Listen to this devotional:
Listen while you read: "We're Marching To Zion"1 (Lyrics)
As I write, we are in the midst of the raging, worldwide COVID-19 pandemic, which has set our lifestyle patterns on their heads and forced us to adapt in a variety of ways. At 77 years of age, I'm in the vulnerable population for getting this nasty virus, so I must take great care when venturing forth. Instead of going to the grocery store, I have door-to-door delivery for shelf-stable items, but to acquire fresh fruits and vegetables, I must go out to a store wearing a multi-layered mask. The church that I usually attended has padlocked its doors and urges us to join its live-streamed broadcast over YouTube.
Amos 8:11-12 – The time is surely coming, says the Lord God, when I will send a famine on the land; not a famine of bread, or a thirst for water, but of hearing the words of the Lord. They shall wander from sea to sea, and from north to east; they shall run to and fro, seeking the word of the Lord, but they shall not find it. (NRSV)
Today, I feel as if our country is where Israel was back in Amos's day. Because God's people had forgotten their God and had gone searching for titillating god and goddess worship, the one true God was about to withdraw from them, and they would suffer the consequences of their choices. By the time they realized their mistake and went searching for worship of the One True God, it would be too late to find what they were looking for.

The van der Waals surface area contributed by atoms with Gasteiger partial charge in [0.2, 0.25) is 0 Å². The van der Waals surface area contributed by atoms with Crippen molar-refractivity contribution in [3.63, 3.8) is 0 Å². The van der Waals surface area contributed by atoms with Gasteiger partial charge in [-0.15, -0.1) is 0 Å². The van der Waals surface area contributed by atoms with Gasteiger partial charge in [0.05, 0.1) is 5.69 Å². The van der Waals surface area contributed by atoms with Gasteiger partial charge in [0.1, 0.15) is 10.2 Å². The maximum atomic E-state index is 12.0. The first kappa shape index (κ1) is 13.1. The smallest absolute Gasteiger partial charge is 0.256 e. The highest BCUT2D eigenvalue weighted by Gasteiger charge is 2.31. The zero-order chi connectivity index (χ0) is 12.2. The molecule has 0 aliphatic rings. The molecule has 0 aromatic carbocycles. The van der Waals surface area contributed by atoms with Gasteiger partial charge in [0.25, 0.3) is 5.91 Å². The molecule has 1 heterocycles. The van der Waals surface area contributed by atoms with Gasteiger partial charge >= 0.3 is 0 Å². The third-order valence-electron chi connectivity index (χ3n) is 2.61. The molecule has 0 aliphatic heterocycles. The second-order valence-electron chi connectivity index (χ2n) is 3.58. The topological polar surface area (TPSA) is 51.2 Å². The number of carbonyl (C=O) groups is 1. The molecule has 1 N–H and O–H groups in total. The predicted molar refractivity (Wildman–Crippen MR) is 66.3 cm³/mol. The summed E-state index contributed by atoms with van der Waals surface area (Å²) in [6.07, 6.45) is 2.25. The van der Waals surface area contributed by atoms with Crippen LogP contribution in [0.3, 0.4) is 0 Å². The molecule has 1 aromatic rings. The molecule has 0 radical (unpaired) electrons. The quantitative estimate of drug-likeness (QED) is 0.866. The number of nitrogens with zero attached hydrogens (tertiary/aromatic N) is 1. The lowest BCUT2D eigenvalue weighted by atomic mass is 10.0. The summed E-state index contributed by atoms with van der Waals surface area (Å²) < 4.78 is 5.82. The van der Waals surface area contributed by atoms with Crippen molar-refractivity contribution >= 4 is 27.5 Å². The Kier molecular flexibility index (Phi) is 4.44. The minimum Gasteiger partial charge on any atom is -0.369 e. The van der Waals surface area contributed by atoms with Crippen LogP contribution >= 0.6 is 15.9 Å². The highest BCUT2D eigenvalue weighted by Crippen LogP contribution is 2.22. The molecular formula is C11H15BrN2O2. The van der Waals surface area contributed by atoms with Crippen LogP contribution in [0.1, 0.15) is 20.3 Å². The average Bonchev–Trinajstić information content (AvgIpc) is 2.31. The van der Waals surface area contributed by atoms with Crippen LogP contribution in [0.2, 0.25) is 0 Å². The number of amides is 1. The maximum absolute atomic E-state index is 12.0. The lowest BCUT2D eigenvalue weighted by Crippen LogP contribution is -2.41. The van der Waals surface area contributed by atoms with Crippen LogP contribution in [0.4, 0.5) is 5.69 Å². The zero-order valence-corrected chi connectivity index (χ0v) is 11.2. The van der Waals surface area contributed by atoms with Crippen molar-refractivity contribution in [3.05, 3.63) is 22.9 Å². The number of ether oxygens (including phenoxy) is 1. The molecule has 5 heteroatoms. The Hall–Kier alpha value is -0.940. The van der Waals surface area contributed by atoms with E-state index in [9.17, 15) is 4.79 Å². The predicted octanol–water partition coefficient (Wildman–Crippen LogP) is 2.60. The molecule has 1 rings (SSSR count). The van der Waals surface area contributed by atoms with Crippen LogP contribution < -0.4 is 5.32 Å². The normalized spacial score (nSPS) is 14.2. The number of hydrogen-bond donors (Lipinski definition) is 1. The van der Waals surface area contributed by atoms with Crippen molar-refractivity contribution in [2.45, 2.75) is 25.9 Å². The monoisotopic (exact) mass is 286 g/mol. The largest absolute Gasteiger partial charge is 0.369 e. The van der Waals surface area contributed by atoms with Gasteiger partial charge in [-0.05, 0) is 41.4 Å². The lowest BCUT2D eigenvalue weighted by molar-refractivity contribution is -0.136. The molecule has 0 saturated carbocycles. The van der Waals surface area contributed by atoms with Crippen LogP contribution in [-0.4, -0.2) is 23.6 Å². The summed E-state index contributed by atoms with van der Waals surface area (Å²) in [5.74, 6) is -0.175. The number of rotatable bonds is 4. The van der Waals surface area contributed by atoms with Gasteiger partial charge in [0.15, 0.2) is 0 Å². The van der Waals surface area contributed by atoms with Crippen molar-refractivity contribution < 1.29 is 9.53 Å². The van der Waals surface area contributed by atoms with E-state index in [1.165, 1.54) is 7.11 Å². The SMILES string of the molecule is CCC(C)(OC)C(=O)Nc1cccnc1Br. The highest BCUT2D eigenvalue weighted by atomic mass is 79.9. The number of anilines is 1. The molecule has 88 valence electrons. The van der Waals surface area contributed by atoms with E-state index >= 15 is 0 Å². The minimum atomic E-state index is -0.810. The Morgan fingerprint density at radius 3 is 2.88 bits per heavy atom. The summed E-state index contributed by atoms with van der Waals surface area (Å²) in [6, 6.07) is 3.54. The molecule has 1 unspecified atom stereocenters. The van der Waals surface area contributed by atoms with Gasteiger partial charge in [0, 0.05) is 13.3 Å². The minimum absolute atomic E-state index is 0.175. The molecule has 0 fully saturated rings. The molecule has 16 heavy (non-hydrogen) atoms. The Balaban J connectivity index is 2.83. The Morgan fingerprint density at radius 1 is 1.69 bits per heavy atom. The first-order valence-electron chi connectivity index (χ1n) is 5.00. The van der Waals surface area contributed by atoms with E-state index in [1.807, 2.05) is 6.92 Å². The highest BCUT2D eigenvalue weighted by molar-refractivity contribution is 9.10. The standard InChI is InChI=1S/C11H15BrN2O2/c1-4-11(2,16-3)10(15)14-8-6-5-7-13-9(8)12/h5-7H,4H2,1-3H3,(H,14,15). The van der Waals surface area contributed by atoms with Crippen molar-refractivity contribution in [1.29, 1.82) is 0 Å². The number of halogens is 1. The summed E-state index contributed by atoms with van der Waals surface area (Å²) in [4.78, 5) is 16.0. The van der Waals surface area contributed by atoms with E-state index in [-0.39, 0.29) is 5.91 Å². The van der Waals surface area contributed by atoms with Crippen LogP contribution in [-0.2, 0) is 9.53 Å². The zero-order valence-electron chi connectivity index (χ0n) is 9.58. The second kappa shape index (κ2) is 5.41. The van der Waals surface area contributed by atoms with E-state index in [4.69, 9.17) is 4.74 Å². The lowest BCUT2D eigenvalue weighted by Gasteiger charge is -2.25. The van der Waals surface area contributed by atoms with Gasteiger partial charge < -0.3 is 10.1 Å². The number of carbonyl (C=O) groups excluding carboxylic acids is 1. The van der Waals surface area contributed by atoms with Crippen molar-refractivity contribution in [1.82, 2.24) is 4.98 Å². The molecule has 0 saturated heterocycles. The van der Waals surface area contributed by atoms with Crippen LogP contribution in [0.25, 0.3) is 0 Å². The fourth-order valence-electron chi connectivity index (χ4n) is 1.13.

Likewise, I'd do nearly anything legal and moral to be able to attend corporate worship again, but attend I shan't be able to do. Even when services resume in the sanctuary, we vulnerables must stay home!
In the past, the sick, the halt, maimed, and lame have always been welcomed into the sanctuary where inner healing, if not physical healing, might be found. I'm finding this really hard to bear. God has always been my strength and shield, my very present help in times of trouble. Therefore, not to be able to seek Him in person in the church sanctuary became the most troubling part of the recent pandemic.
How I've missed corporate worship — the singing, the prayers, the praising, all accompanied by the bonus of a really good sermon! For many, the sermon is the highlight, but for me, it's the prayers and praise that lift my soul into the heavenlies. How my soul longs and thirsts for the Lord's presence within the context of corporate worship!
So, what can we do about it? It is important to deliberately choose to give thanks for what we do have, rather than to complain about what we don't have. Paul urges us to give thanks in every circumstance. Let's ask ourselves, what new thing is the Lord doing and going to do in our lives as a result of this deprivation of in-person worship? Suffering produces character, so what character is God developing in us?
Prayer: Lord God, we long and thirst for Your presence as for water in a dry land. Be with us and fill us again with Your loving presence. Hasten the day when we will be able once again to worship You in the sanctuary. Amen.